For instance, going back to amino acids: are they readily available to the body or might they have been denatured through processing? Our nutritionist at Noochy Poochy John Murray likes to illustrate this point using a leather boot — a leather boot is made up of protein of course, and a dog can eat it but you wouldn’t feed that to your dog and expect it to thrive. The quality of the protein and its constituent amino acids (how available those amino acids will be to the body) is poor. It is very possible that the requirements for labelling will change in the next few years and more information will need to be provided by each pet food company on the back of the packs. This will make it easier for pet owners to get very vital information and compare foods, like for like.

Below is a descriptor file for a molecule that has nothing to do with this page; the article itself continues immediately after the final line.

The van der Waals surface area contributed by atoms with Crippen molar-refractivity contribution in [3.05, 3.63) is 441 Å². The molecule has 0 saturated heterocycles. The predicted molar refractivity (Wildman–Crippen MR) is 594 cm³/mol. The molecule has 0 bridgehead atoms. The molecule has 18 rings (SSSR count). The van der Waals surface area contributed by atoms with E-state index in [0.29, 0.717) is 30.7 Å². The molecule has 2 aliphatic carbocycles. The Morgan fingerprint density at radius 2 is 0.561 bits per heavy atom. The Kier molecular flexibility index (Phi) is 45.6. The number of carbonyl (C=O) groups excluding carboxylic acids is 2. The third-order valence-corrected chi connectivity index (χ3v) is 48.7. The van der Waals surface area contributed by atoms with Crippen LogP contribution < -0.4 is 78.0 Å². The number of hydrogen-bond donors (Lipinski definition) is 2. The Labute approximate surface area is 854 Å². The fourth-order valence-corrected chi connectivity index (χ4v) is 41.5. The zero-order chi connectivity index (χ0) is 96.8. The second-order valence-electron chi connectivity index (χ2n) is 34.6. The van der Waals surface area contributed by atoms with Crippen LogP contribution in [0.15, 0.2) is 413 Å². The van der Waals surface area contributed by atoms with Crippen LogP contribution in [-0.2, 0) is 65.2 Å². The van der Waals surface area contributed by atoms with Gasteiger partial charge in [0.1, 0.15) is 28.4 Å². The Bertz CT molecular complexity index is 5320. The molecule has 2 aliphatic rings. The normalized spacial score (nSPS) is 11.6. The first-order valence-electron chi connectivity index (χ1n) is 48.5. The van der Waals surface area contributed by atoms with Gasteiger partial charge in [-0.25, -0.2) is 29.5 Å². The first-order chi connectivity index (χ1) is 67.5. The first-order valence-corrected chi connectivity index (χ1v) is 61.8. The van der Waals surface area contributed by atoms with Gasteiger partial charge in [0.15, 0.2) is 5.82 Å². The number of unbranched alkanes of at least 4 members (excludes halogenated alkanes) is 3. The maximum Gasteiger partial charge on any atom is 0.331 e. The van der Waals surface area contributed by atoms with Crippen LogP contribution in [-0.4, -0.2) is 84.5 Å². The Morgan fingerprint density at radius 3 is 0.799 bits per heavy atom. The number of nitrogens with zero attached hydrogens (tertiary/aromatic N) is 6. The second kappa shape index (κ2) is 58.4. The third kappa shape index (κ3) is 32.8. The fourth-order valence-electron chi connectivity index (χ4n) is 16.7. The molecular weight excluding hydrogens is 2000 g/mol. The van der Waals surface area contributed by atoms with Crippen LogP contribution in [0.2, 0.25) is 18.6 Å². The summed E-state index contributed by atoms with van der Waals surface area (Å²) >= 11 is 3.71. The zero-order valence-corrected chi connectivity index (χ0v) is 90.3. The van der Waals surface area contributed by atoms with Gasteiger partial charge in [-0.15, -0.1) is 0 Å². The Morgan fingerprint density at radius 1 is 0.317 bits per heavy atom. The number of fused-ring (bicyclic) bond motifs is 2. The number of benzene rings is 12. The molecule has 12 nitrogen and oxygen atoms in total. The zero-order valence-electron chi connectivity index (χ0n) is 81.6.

FEDIAF have historically been writing nutrient requirements for complete dog foods that have a meat component. It possibly never occurred to them that suddenly the whole world would be concerned about the environmental impact and ethical question of livestock. This means plant-based dog food companies have to think about two things, complying with FEDIAF guidelines of course, but also we have to go a little further about it — is there anything that a meat-based dog food might provide that a vegan dog food might not, or might give in only marginal amounts? This is why Noochy Poochy has added amino acids Taurine and Methionine to ensure the dog has adequate supply.